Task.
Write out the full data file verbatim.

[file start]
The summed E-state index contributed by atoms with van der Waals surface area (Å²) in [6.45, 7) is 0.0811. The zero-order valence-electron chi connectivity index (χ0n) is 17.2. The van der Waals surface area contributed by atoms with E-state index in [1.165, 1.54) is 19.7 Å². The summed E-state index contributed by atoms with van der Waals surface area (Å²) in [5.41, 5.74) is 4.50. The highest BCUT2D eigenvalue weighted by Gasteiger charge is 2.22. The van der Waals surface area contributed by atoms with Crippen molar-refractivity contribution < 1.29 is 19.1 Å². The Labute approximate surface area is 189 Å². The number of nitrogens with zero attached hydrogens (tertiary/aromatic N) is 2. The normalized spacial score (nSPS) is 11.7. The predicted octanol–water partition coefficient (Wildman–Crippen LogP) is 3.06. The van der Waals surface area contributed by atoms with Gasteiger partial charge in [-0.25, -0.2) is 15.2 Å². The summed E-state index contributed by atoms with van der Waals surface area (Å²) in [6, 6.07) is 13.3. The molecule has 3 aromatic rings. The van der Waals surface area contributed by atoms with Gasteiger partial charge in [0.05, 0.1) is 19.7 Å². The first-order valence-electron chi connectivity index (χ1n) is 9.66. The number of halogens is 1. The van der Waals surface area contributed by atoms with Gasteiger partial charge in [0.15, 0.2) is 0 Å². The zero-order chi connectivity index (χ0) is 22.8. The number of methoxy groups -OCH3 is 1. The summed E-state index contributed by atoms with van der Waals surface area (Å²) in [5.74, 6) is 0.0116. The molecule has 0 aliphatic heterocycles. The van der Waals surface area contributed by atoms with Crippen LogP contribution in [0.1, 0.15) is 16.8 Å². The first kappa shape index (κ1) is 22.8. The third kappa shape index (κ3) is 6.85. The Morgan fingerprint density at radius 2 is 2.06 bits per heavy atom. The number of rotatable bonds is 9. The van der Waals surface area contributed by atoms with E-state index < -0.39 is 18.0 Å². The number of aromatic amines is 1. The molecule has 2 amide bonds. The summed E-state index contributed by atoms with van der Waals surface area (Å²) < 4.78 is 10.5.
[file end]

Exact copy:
The summed E-state index contributed by atoms with van der Waals surface area (Å²) in [6.45, 7) is 0.0811. The zero-order valence-electron chi connectivity index (χ0n) is 17.2. The van der Waals surface area contributed by atoms with E-state index in [1.165, 1.54) is 19.7 Å². The summed E-state index contributed by atoms with van der Waals surface area (Å²) in [5.41, 5.74) is 4.50. The highest BCUT2D eigenvalue weighted by Gasteiger charge is 2.22. The van der Waals surface area contributed by atoms with Crippen molar-refractivity contribution < 1.29 is 19.1 Å². The Labute approximate surface area is 189 Å². The number of nitrogens with zero attached hydrogens (tertiary/aromatic N) is 2. The normalized spacial score (nSPS) is 11.7. The predicted octanol–water partition coefficient (Wildman–Crippen LogP) is 3.06. The van der Waals surface area contributed by atoms with Gasteiger partial charge in [-0.25, -0.2) is 15.2 Å². The summed E-state index contributed by atoms with van der Waals surface area (Å²) in [6, 6.07) is 13.3. The molecule has 3 aromatic rings. The van der Waals surface area contributed by atoms with Gasteiger partial charge in [0.05, 0.1) is 19.7 Å². The first-order valence-electron chi connectivity index (χ1n) is 9.66. The number of halogens is 1. The van der Waals surface area contributed by atoms with Gasteiger partial charge in [0.15, 0.2) is 0 Å². The zero-order chi connectivity index (χ0) is 22.8. The number of methoxy groups -OCH3 is 1. The summed E-state index contributed by atoms with van der Waals surface area (Å²) in [5.74, 6) is 0.0116. The molecule has 0 aliphatic heterocycles. The van der Waals surface area contributed by atoms with Crippen LogP contribution in [0.1, 0.15) is 16.8 Å². The first kappa shape index (κ1) is 22.8. The third kappa shape index (κ3) is 6.85. The Morgan fingerprint density at radius 2 is 2.06 bits per heavy atom. The number of rotatable bonds is 9. The van der Waals surface area contributed by atoms with E-state index < -0.39 is 18.0 Å². The number of aromatic amines is 1. The molecule has 2 amide bonds. The summed E-state index contributed by atoms with van der Waals surface area (Å²) < 4.78 is 10.5.